9. The petitioners refer to a judgment reported at (1973) 1 SCC 633 for the proposition that when the jurisdiction of a quasi-judicial authority is questioned, a writ of certiorari may be issued in appropriate cases notwithstanding some other remedy being available against the order passed by the quasi-judicial authority. The petitioners also rely on a judgment reported at (1998) 6 SCC 658 for the proposition that in course of exercising the authority as the recovery officer has in this case, such officer had only to assess whether the applicant before such officer was in possession of the property in question in his own right and not adjudicate upon the applicant's title to the property.
10. Under Section 29 of the said Act of 1993, the rules in Schedules II and III to the Income Tax Act, 1961 have been made applicable to the said Act of 1993. Rule 11 of Schedule II to the Income Tax Act provides for the extent of investigation by a tax recover officer. Rule 11(4) permits the tax recovery officer to go into the question of possession of the defaulter or of some person on behalf of the defaulter, but precludes the recovery officer from deciding a question pertaining to the title to the property in question. In the second of the Supreme Court judgments referred to by the petitioners herein, it was observed that the recovery officer had no authority to assess any dispute pertaining to title and, to the extent such adjudication had been made, it was without jurisdiction. The petitioners say that since the authority exercised by the debt recovery officer in this case by going into the question of title is without jurisdiction, the availability of the alternative remedy of an appeal under Section 30 of the said Act of 1993 would not dissuade this Court from exercising its jurisdiction under Article 226 of the Constitution. That question has already been answered at the receiving stage of this petition. The only further aspect of this matter is whether the petitioners should be left free to institute a suit, in accordance with Rule 11(6) of the second schedule to the Income Tax Act.
11. In view of the fact that the order of the recovery officer appears to be not only in derogation of a Court sale in favour of the petitioner company but also in ignorance of the bounds of the jurisdiction of the debt recovery officer, it cannot be said that these petitioners should be left free to assert their title to a property which has been sold by a High Court. The debt recovery officer, in this case, surprisingly, decided on the conduct of the bank's constituent in furnishing copy title deeds to UCO Bank at a time when the respondent bank was in possession of the original title deeds. In the absence of UCO Bank, which could have had no further interest in the matter since it had already received the payment, the debt recovery officer held that the mortgage created by the bank's constituent with UCO Bank was void and whatever followed therefrom was liable to be struck down. In a convoluted way the order of the debt recovery officer has the effect of negating the Division Bench order of this Court unmindful of the fact that this Court exercises superintendence over the Debts Recovery Tribunal under Article 227 of the Constitution.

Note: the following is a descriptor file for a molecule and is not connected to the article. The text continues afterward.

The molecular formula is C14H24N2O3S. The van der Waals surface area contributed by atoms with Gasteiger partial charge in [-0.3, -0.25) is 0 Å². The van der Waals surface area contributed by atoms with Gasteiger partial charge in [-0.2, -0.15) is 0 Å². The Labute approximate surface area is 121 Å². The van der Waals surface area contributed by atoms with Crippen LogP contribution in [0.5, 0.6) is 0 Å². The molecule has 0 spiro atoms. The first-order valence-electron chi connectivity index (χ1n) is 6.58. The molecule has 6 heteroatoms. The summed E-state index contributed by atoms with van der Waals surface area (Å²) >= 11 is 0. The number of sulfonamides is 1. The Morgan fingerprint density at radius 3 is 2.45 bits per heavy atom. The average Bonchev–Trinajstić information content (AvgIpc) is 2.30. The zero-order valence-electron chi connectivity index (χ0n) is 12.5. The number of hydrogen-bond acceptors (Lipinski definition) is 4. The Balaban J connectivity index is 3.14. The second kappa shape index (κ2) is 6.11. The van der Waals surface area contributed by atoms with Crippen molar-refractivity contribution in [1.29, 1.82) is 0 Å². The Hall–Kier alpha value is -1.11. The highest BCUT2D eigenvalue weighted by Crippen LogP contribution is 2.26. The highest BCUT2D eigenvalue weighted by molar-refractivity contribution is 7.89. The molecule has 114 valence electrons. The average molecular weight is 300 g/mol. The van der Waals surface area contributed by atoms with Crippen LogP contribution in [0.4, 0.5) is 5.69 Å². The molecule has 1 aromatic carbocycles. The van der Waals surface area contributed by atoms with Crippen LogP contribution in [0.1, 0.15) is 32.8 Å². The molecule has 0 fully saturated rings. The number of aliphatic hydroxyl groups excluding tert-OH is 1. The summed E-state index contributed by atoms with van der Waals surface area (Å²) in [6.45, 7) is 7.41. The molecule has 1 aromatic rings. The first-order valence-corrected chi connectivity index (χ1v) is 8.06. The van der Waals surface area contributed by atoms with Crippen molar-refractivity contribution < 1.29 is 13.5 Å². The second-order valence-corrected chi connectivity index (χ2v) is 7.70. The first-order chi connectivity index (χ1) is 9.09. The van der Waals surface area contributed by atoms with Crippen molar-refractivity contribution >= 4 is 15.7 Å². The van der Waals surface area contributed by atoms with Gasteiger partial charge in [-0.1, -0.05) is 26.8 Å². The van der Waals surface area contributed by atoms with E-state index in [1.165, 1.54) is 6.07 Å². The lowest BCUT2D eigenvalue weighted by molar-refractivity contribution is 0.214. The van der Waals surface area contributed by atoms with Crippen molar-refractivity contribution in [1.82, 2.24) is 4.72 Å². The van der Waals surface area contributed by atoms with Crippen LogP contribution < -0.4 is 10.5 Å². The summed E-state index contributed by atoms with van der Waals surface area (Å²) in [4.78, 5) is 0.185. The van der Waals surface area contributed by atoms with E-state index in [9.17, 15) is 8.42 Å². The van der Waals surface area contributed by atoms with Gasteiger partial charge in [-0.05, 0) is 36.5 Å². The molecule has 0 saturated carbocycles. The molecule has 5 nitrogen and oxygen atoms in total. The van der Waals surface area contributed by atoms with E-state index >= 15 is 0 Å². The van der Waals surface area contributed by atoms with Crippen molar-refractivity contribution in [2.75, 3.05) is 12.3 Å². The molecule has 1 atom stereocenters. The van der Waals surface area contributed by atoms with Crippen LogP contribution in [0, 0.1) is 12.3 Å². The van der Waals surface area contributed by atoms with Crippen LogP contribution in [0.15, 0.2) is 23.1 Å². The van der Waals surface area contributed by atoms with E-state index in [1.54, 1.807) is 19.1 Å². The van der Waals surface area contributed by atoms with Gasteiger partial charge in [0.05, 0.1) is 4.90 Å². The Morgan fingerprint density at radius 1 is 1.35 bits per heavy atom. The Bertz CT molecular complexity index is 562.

12. Since it is evident that the debt recovery officer travelled way beyond his authority to adjudicate on the petitioners' lack of title to the property in question on the ground that the respondent bank's constituent could not have created a mortgage in respect of the property in favour of UCO Bank when the title deeds remained deposited with the respondent bank, such order cannot be sustained.
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/> 13. WP No. 392 of 2013 and WP No. 393 of 2013 are allowed by setting aside the order of the debt recovery officer passed on April 2, 2013. As a consequence, the order of attachment of January 4, 2013 is also set aside as the respondent bank could not have had any claim to the property in question on that date since the property did not belong to the constituent of the respondent bank. 14. The petitioners would have been entitled to substantial costs if the petitioners were in a position to resolve the mystery as to how a Division Bench of this Court sold a property while it was in seisin of an appeal arising out of a petition under Article 226 of the Constitution. 15. There will be no order as to costs. Urgent certified photocopies of this order, if applied for, be supplied to the parties subject to compliance with all requisite formalities. Writ petitions are allowed.